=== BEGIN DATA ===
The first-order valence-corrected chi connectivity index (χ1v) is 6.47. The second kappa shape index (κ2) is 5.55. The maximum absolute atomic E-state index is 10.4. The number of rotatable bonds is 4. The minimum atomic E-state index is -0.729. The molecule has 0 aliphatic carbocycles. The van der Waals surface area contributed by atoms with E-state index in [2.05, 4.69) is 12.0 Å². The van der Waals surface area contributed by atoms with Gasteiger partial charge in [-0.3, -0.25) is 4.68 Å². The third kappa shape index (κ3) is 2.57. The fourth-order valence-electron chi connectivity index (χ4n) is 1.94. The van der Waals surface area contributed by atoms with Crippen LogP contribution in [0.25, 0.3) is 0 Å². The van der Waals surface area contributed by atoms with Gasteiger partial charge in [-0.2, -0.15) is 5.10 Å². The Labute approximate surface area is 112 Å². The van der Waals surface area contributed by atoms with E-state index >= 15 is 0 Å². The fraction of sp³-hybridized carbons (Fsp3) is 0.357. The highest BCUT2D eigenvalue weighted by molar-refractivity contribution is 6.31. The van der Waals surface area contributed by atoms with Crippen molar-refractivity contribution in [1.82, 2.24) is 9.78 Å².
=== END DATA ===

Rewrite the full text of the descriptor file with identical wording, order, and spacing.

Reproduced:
The first-order valence-corrected chi connectivity index (χ1v) is 6.47. The second kappa shape index (κ2) is 5.55. The maximum absolute atomic E-state index is 10.4. The number of rotatable bonds is 4. The minimum atomic E-state index is -0.729. The molecule has 0 aliphatic carbocycles. The van der Waals surface area contributed by atoms with E-state index in [2.05, 4.69) is 12.0 Å². The van der Waals surface area contributed by atoms with Gasteiger partial charge in [-0.3, -0.25) is 4.68 Å². The third kappa shape index (κ3) is 2.57. The fourth-order valence-electron chi connectivity index (χ4n) is 1.94. The van der Waals surface area contributed by atoms with Crippen LogP contribution in [0.25, 0.3) is 0 Å². The van der Waals surface area contributed by atoms with Gasteiger partial charge in [-0.2, -0.15) is 5.10 Å². The Labute approximate surface area is 112 Å². The van der Waals surface area contributed by atoms with E-state index >= 15 is 0 Å². The fraction of sp³-hybridized carbons (Fsp3) is 0.357. The highest BCUT2D eigenvalue weighted by molar-refractivity contribution is 6.31. The van der Waals surface area contributed by atoms with Crippen molar-refractivity contribution in [1.82, 2.24) is 9.78 Å².